Did you get your Veggies today?
Veggies… We all know them and we all hated eating our peas when we were younger. Little did we know how good those small, soft peas would be for you (I guess there is something to say when you mother makes you eat your peas.)! Green, leafy vegetables are abundant in grocery stores and we simply don’t eat enough. Because most of these vegetables are not sweet (like our fruit counterparts), we tend to stay away from them despite having significantly more nutritional benefits to your body. From broccoli to spinach, and Swiss chard to kale, eating several servings daily of green, leafy vegetables can increase your phytonutrient intake (molecules that include Vitamin C, folate, magnesium, carotenoids to kill cancer-causing cells) and anti-inflammatory load on the body to prevent getting sick, keep your immune system functioning well, and lastly, their nutritional value makes them an excellent snack or food course (low in calories and fat, but high in dietary fiber, and protein). These vital nutrients give us more energy, make us less fatigued, and help us manage stress easier. Additionally, we tend to cooked (roast, saute, broil, etc…) these veggies and by doing so, you remove a lot of the major nutrients that make these veggies so healthy to begin with (try to eat raw or use a blender to break the raw ingredients when you can).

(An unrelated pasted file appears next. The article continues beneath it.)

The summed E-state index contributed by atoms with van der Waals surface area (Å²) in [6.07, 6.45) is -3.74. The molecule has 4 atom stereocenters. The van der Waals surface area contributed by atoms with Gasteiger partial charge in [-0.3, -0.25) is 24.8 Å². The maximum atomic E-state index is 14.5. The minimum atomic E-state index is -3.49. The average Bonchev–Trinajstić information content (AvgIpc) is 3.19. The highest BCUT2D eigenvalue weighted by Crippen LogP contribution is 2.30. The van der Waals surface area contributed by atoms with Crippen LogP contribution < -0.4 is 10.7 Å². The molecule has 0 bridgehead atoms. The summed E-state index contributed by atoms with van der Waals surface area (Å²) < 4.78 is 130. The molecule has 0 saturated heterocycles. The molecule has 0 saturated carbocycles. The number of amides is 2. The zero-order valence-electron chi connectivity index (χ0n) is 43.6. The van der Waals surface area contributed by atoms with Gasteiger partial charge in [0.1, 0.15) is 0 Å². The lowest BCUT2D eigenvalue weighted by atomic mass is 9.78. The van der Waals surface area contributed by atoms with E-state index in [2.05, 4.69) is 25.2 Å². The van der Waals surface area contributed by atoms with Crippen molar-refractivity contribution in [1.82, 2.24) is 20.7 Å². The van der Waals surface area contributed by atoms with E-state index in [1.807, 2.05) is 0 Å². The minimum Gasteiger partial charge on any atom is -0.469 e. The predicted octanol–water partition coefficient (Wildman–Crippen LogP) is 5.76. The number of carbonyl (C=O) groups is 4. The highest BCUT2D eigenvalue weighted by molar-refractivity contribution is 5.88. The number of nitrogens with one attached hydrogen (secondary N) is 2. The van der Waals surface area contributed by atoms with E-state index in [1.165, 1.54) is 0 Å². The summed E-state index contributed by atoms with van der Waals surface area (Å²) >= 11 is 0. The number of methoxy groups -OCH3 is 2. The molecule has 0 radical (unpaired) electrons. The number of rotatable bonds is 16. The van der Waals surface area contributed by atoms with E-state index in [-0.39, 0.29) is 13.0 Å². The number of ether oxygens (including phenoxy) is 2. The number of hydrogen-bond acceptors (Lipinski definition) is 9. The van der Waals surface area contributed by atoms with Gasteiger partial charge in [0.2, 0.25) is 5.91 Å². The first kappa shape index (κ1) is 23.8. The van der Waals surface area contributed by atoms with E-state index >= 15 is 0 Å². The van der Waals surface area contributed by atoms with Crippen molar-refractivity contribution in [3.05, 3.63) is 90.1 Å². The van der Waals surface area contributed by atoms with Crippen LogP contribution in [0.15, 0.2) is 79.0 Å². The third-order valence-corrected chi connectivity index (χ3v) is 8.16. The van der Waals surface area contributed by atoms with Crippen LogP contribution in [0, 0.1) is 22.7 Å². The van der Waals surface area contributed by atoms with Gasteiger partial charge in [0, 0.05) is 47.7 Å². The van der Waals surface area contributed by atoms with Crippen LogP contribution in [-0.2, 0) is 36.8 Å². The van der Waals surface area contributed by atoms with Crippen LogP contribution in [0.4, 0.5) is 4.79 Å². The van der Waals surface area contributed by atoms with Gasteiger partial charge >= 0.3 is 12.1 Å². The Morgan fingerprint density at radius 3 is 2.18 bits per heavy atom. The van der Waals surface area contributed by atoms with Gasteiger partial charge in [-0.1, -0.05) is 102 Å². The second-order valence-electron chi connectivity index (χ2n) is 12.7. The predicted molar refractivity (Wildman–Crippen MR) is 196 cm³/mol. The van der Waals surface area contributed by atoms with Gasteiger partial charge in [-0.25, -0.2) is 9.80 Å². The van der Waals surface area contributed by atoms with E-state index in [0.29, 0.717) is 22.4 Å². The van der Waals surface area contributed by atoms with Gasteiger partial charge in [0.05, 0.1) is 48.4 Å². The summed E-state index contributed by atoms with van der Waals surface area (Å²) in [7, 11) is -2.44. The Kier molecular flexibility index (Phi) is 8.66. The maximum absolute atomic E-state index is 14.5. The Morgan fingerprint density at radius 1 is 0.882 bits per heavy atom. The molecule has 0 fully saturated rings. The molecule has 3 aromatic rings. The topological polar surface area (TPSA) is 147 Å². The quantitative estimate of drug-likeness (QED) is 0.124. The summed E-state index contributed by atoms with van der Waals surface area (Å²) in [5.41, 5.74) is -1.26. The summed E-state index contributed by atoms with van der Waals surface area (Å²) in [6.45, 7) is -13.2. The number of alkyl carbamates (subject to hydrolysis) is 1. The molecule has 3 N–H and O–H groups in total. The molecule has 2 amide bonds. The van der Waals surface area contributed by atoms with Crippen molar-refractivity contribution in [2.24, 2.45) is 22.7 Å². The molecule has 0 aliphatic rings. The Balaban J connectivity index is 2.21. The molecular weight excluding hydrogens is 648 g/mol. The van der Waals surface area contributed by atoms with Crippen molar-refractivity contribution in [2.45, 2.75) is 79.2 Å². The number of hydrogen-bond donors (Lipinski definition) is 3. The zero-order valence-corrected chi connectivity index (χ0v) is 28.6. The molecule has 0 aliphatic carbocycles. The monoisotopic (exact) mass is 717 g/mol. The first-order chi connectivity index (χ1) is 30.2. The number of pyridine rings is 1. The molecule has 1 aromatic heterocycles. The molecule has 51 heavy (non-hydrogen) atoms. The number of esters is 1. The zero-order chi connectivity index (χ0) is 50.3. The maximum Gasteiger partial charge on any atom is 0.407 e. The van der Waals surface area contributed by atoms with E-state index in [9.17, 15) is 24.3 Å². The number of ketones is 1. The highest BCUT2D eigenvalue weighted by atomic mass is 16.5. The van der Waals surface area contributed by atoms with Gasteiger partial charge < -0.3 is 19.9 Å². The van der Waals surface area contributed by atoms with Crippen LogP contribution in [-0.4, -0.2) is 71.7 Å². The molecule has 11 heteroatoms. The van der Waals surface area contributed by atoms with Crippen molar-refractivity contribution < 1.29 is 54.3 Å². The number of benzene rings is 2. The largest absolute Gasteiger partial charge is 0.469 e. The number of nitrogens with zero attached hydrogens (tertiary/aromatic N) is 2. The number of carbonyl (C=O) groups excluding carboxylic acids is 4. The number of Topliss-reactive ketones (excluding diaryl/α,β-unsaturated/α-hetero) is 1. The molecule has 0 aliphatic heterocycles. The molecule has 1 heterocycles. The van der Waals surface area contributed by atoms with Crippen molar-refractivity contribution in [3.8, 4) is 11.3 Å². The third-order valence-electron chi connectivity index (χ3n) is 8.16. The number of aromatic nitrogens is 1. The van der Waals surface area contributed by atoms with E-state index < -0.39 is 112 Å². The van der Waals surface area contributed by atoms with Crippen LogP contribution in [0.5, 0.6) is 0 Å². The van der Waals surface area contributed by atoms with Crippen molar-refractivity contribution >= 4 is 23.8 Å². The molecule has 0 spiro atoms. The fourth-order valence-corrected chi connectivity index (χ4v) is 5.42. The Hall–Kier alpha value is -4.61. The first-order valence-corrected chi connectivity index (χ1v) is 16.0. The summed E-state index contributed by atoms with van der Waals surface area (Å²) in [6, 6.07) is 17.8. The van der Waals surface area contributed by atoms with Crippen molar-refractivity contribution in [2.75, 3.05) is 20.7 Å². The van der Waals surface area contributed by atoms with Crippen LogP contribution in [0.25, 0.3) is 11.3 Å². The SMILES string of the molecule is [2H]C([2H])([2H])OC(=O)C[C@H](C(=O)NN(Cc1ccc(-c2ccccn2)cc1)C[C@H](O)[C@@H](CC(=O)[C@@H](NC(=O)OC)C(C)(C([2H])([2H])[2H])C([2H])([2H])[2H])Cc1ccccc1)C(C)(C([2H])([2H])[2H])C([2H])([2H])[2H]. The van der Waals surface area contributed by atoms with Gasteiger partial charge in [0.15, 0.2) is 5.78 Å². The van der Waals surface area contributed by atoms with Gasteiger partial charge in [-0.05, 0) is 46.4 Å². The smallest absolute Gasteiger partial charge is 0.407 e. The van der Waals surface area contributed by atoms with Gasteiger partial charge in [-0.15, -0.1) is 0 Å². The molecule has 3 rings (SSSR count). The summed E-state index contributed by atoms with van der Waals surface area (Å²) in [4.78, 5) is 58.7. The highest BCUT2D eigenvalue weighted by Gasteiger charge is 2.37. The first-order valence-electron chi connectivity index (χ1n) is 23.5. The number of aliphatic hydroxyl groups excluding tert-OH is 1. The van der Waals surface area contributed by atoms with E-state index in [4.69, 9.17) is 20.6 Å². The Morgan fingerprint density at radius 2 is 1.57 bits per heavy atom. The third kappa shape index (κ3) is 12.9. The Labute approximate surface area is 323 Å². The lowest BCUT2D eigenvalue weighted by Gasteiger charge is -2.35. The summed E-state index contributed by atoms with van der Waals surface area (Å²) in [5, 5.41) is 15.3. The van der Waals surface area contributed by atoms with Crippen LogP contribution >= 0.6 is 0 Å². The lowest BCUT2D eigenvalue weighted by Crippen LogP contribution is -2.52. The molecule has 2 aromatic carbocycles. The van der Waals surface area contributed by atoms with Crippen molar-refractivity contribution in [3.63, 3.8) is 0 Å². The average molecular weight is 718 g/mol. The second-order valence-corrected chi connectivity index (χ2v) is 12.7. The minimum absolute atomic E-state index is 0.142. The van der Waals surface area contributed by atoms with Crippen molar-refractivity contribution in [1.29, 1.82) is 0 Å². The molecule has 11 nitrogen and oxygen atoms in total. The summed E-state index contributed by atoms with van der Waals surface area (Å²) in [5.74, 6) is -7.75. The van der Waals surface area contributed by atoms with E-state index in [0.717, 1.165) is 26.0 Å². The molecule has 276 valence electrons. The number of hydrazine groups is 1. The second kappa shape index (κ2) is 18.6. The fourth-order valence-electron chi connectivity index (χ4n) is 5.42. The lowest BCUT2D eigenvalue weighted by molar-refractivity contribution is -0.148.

-Common Green, Leafy Vegetables include:
- Swiss/Rainbow Chard
- Lettuce (Boston, Bibb, Romaine, NOT iceberg [there is no nutritional value in consuming iceberg lettuce])
- Mustard and/or Dandelion Greens
- Bok Choy
- Brussels Sprouts
**It is important to note that eating too many green, leafy vegetables over a period of time may result in a buildup of calcium oxalate, possibly leading to kidney stones. Please be mindful of your consumption to avoid developing kidney stones.
According to the Harvard School of Public Health from a study done back in 2005 titled, “Dietary Guidelines for Americans” from the Center for Nutrition Policy and Promotion (in the US Dept. of Agriculture), it states we should eat five to thirteen servings of fruits and vegetables a day (2½ to 6½ cups per day), depending on one’s caloric intake (should be 2:1 for veggies:fruits; keep in mind that these are just guidelines). For a person who maintains roughly a 2,000 calorie/day diet to maintain weight and health, this translates into 4½ cups per day (2 cups of fruit and 2½ cups of vegetables).
The next time you think twice about putting down your veggie, you’ll remember how much its helping your body and how you eat your peas! Stay tuned for next month’s blog!